CRI Taking A Different Approach To Research

May 8, 2002
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GRAND RAPIDS — Involving the community — including the business sector — will be an essential factor in how successful the new Community Research Institute will be if it hopes to fill the area’s data void after it opens this spring.

That’s because the CRI approach to data gathering is similar to a method started by the social science departments at Chicago-based universities and one vigorously endorsed by the Loka Institute. Community-based research is what it is most often called, while others may refer to it as action-based research.

Whatever the name, its key data-gathering element remains the same — using frontliners, like community and business organizations, in the process. This is the method of choice if the CRI hopes to provide valid and never-before-gathered information on tough issues such as poverty, racism, access to healthcare, family stability and other matters that comprise an area’s quality of life index.

“Traditionally, research has been done on communities, not with them. Research is generally seen as an elite process,” said Jill Chopyak, executive director of the Loka Institute, a nonprofit dedicated to making science and technology more accessible.

“A study of community-based research in the United States conducted by the Loka Institute concluded that this type of social change research differs fundamentally from most other academic research in that it is immediately usable, practical and empowering for the community,” added Donna VanIwaarden, director of the CRI and the Dorothy A. Johnson Center of Philanthropy at Grand Valley State University.

VanIwaarden said that community-based research is research that has been requested by the community.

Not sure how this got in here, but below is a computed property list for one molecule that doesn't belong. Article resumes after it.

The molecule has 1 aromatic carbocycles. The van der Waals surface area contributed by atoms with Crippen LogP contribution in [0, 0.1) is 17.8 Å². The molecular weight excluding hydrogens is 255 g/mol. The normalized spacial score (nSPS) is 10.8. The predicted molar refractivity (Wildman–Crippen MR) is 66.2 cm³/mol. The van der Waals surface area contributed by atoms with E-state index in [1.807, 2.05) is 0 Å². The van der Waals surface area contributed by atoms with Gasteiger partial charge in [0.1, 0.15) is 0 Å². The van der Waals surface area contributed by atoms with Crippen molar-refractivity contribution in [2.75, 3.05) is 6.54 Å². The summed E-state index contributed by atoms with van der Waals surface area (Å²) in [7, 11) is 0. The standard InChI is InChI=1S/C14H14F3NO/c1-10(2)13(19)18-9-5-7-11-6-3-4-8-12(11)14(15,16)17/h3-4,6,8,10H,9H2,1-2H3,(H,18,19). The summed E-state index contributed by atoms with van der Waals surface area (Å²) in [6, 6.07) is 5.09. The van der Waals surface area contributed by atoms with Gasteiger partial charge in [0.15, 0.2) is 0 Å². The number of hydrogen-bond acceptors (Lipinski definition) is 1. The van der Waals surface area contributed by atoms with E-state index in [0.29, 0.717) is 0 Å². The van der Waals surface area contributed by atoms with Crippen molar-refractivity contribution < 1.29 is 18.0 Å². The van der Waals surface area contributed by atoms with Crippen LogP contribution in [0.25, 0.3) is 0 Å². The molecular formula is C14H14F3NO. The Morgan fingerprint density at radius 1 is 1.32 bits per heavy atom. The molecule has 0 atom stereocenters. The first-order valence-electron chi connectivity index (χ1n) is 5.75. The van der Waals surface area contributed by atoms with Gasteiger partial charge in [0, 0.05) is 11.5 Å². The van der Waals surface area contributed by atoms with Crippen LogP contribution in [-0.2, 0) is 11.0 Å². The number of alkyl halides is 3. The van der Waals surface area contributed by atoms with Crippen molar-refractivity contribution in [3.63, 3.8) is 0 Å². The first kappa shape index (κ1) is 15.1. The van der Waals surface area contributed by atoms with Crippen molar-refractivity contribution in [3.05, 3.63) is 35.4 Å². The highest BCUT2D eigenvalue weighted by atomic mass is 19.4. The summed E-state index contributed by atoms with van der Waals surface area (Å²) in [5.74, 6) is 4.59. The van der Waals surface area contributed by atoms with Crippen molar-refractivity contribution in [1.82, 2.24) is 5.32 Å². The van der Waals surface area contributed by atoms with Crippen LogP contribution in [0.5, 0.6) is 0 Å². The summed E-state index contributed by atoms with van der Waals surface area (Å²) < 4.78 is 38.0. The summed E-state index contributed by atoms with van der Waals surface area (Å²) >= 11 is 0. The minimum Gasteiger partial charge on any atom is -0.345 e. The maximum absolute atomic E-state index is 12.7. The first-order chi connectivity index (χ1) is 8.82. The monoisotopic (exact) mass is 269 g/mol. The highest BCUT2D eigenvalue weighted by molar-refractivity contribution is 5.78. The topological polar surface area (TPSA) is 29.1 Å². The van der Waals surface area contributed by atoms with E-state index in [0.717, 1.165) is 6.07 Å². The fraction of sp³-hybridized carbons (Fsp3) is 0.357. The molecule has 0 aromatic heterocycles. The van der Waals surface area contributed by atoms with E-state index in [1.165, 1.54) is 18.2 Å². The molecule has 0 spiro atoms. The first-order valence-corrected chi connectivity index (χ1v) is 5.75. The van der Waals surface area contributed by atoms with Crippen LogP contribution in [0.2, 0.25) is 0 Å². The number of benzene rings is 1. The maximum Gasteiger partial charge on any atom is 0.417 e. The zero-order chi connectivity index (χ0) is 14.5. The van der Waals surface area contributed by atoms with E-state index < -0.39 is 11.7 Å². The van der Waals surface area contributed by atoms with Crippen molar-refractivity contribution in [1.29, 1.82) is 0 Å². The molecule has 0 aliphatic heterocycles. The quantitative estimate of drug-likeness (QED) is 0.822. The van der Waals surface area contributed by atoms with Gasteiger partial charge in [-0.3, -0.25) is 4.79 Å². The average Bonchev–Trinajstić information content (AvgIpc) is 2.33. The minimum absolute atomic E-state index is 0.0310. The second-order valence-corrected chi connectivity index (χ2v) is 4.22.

“It’s not different from typical research in that it will use the same good, scientific method. However, the data that we collect and the purposes that it will be used for are really set by the community,” she said. “The kinds of things that community organizations need to enhance their work.

“To some degree, it will be a little bit like the market research that business uses,” she added. “And this is going to be the research that nonprofit organizations can use.”

VanIwaarden said the CRI was currently building its secondary-data library, which will be available at its Web site. Information from Kids Count has been posted, and data on women in the workplace was coming.

“This institute will be one-stop shopping for data about our community,” she said.

GVSU and the Grand Rapids Community Foundation partnered in the CRI last month, which is located in the Johnson Center. The two organizations hope the institute fills the local hole in primary-data research.

“Finally, we’ll be able, I hope, to provide some hard data. Or admit that there isn’t hard data, and try to do survey research around particular areas that seem to be so elusive to us,” said GRCF President Diana Sieger.

“And if we have more consistent data and accessible data, we can all be on the same page about what is already out there, what is happening and what is the information telling us,” she added, “so that all aspects of the community can be involved.”

GRCF has committed $250,000 to cover the institute’s start-up. Sieger told the Business Journal that the foundation may also commit another $500,000 to the CRI over the next two years, bringing GRCF’s total financial support for the institute to $750,000.

Although the CRI doors won’t officially open for a few more months, Sieger said its research efforts actually began a few years ago. The CRI was the data source for the Delta Strategy, the community report card that was issued last October.

“I think that businesses would probably be much more satisfied with their corporate giving if they had the right type of information to measure their success. That’s where the Community Research Institute can, perhaps, play a key role in that,” said Sieger.

“None of us knows, and I think that is what people are getting tired of. It’s not that anybody is doing a bad job,” she added about wondering whether grants were working. “But I do think that there is a real strong link here to business that will become more obvious as time goes on.”

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